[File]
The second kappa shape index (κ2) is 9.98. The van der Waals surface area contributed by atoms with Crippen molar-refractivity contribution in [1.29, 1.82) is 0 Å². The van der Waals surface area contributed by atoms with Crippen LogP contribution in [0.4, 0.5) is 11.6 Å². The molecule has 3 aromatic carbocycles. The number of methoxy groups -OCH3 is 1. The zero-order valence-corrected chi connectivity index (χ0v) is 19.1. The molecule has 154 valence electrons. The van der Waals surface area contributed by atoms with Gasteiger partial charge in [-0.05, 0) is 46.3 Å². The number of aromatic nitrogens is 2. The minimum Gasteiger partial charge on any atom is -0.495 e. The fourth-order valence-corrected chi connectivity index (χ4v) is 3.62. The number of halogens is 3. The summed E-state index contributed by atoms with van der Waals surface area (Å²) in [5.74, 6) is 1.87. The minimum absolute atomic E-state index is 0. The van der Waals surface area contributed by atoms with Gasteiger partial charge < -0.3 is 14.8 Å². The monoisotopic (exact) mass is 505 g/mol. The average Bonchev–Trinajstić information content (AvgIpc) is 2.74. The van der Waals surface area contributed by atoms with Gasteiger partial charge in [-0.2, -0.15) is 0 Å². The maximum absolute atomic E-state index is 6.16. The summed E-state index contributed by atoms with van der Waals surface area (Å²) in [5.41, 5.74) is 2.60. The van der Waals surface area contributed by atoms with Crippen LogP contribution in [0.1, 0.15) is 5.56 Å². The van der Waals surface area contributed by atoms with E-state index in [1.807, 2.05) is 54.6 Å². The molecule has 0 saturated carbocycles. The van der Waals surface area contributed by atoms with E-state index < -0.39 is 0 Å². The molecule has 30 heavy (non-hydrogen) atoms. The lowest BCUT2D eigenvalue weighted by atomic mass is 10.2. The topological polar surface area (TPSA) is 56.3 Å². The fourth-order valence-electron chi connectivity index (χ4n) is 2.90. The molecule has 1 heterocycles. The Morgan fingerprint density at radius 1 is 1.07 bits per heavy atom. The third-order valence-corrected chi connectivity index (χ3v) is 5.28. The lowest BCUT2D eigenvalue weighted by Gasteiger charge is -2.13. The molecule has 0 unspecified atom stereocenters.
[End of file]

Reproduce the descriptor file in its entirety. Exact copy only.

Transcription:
The second kappa shape index (κ2) is 9.98. The van der Waals surface area contributed by atoms with Crippen molar-refractivity contribution in [1.29, 1.82) is 0 Å². The van der Waals surface area contributed by atoms with Crippen LogP contribution in [0.4, 0.5) is 11.6 Å². The molecule has 3 aromatic carbocycles. The number of methoxy groups -OCH3 is 1. The zero-order valence-corrected chi connectivity index (χ0v) is 19.1. The molecule has 154 valence electrons. The van der Waals surface area contributed by atoms with Gasteiger partial charge in [-0.05, 0) is 46.3 Å². The number of aromatic nitrogens is 2. The minimum Gasteiger partial charge on any atom is -0.495 e. The fourth-order valence-corrected chi connectivity index (χ4v) is 3.62. The number of halogens is 3. The summed E-state index contributed by atoms with van der Waals surface area (Å²) in [5.74, 6) is 1.87. The minimum absolute atomic E-state index is 0. The van der Waals surface area contributed by atoms with Gasteiger partial charge < -0.3 is 14.8 Å². The monoisotopic (exact) mass is 505 g/mol. The average Bonchev–Trinajstić information content (AvgIpc) is 2.74. The van der Waals surface area contributed by atoms with Gasteiger partial charge in [-0.2, -0.15) is 0 Å². The maximum absolute atomic E-state index is 6.16. The summed E-state index contributed by atoms with van der Waals surface area (Å²) in [5.41, 5.74) is 2.60. The van der Waals surface area contributed by atoms with Crippen LogP contribution in [0.1, 0.15) is 5.56 Å². The van der Waals surface area contributed by atoms with E-state index in [1.807, 2.05) is 54.6 Å². The molecule has 0 saturated carbocycles. The van der Waals surface area contributed by atoms with E-state index < -0.39 is 0 Å². The molecule has 30 heavy (non-hydrogen) atoms. The lowest BCUT2D eigenvalue weighted by atomic mass is 10.2. The topological polar surface area (TPSA) is 56.3 Å². The fourth-order valence-electron chi connectivity index (χ4n) is 2.90. The molecule has 1 heterocycles. The Morgan fingerprint density at radius 1 is 1.07 bits per heavy atom. The third-order valence-corrected chi connectivity index (χ3v) is 5.28. The lowest BCUT2D eigenvalue weighted by Gasteiger charge is -2.13. The molecule has 0 unspecified atom stereocenters.